|Publication number||US3060793 A|
|Publication date||Oct 30, 1962|
|Filing date||Jul 22, 1960|
|Priority date||Jul 22, 1960|
|Publication number||US 3060793 A, US 3060793A, US-A-3060793, US3060793 A, US3060793A|
|Inventors||Wells Arthur N|
|Original Assignee||Wells Arthur N|
|Export Citation||BiBTeX, EndNote, RefMan|
|Patent Citations (3), Referenced by (13), Classifications (4)|
|External Links: USPTO, USPTO Assignment, Espacenet|
Oct. 30, 1962 A. N. WELLS 3,060,793 APPARATUS FOR DETERMINING ELLIPTICITY OF SURFACE REFLECTED PLANE POLARIZED LIGHT Filed July 22, 1960 INVENTOR v APT 7'01? /v. WELLS ATTORNEY s 060 793 APPARATUS non nnrhmirnuruo ELLn-rrcrrY or SURFACE nnrrncrnn PLANE POLARIZED LIGHT Arthur N. Wells, R0. Box 696, Belmont, Calif. Filed July 22, 1960, set. No. 44,747 4 Claims. or. 88-14) The present invention relates to apparatus for determining the ellipticity of surface reflected plane polarized light, and more particularly to apparatus for analyzing the structures of various surfaces.
The principal purpose of the present invention is to analyze and determine the nature of the surface structure of various materials. These materials are adapted to be placed on a suitable supporting area or surface such that a plane polar zed light beam falls thereon. The reflected light will in turn have a polarization with a certain degree of ellipticity, the ellipticity being a function of the structure of the surface, as is well understood in the art.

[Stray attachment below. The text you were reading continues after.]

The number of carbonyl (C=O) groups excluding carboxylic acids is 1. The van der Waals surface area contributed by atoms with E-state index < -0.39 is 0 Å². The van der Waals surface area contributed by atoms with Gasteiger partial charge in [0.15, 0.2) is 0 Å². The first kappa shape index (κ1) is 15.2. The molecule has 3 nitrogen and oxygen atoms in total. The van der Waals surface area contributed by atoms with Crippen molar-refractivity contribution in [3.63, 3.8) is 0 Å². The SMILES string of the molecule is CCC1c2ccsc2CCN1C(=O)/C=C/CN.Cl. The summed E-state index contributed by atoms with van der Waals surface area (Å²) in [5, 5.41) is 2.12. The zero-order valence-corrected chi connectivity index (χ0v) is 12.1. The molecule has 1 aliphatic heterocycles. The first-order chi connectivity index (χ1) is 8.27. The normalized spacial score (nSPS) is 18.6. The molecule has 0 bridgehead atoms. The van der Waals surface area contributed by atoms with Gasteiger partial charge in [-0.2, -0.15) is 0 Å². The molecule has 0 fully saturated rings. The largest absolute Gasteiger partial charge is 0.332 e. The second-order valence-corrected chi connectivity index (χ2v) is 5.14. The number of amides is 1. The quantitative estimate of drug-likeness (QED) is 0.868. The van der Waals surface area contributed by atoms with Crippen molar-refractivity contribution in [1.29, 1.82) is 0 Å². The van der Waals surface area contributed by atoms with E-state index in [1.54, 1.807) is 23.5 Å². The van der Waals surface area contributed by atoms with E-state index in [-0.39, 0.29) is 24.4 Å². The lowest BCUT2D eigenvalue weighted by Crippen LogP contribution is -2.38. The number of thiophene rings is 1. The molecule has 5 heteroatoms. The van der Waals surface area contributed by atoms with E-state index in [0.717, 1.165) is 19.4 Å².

For example, in the case of minerals, metals, plastics and paints or the like, a quick comparative method is provided for judging the surface structures of such materials by means of determining the ellipticity of polarized light reflections.
Another important use of the invention is in providing a quick comparative means for judging the quantity of gas absorbed by the surface film of a liquid. It has been established that a correlation exists between the gas absorption of a liquid film and the tendency for polarized light reflections from such films to become elliptically dispersed.